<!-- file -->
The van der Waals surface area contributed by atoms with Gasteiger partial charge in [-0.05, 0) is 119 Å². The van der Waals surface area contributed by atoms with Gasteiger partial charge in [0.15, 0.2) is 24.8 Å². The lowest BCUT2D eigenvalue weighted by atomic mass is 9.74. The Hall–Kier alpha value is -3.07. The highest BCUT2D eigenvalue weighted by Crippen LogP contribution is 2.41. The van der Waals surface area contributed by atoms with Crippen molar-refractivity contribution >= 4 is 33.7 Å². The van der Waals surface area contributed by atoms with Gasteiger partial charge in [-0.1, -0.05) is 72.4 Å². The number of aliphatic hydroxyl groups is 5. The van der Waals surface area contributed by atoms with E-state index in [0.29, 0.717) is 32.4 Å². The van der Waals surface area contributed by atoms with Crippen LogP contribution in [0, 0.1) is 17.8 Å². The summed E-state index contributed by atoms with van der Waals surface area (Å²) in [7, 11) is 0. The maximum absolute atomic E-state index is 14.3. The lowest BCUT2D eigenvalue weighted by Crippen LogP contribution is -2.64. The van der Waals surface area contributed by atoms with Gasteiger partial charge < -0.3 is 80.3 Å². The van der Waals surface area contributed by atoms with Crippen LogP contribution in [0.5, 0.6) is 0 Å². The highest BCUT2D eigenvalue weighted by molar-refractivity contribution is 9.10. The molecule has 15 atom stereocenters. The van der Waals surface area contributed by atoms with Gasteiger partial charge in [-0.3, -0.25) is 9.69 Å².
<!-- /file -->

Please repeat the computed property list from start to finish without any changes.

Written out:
The van der Waals surface area contributed by atoms with Gasteiger partial charge in [-0.05, 0) is 119 Å². The van der Waals surface area contributed by atoms with Gasteiger partial charge in [0.15, 0.2) is 24.8 Å². The lowest BCUT2D eigenvalue weighted by atomic mass is 9.74. The Hall–Kier alpha value is -3.07. The highest BCUT2D eigenvalue weighted by Crippen LogP contribution is 2.41. The van der Waals surface area contributed by atoms with Crippen molar-refractivity contribution >= 4 is 33.7 Å². The van der Waals surface area contributed by atoms with Gasteiger partial charge in [-0.1, -0.05) is 72.4 Å². The number of aliphatic hydroxyl groups is 5. The van der Waals surface area contributed by atoms with E-state index in [0.29, 0.717) is 32.4 Å². The van der Waals surface area contributed by atoms with Crippen LogP contribution in [0, 0.1) is 17.8 Å². The summed E-state index contributed by atoms with van der Waals surface area (Å²) in [7, 11) is 0. The maximum absolute atomic E-state index is 14.3. The lowest BCUT2D eigenvalue weighted by Crippen LogP contribution is -2.64. The van der Waals surface area contributed by atoms with Gasteiger partial charge < -0.3 is 80.3 Å². The van der Waals surface area contributed by atoms with Crippen LogP contribution in [0.5, 0.6) is 0 Å². The highest BCUT2D eigenvalue weighted by molar-refractivity contribution is 9.10. The molecule has 15 atom stereocenters. The van der Waals surface area contributed by atoms with Gasteiger partial charge in [-0.3, -0.25) is 9.69 Å².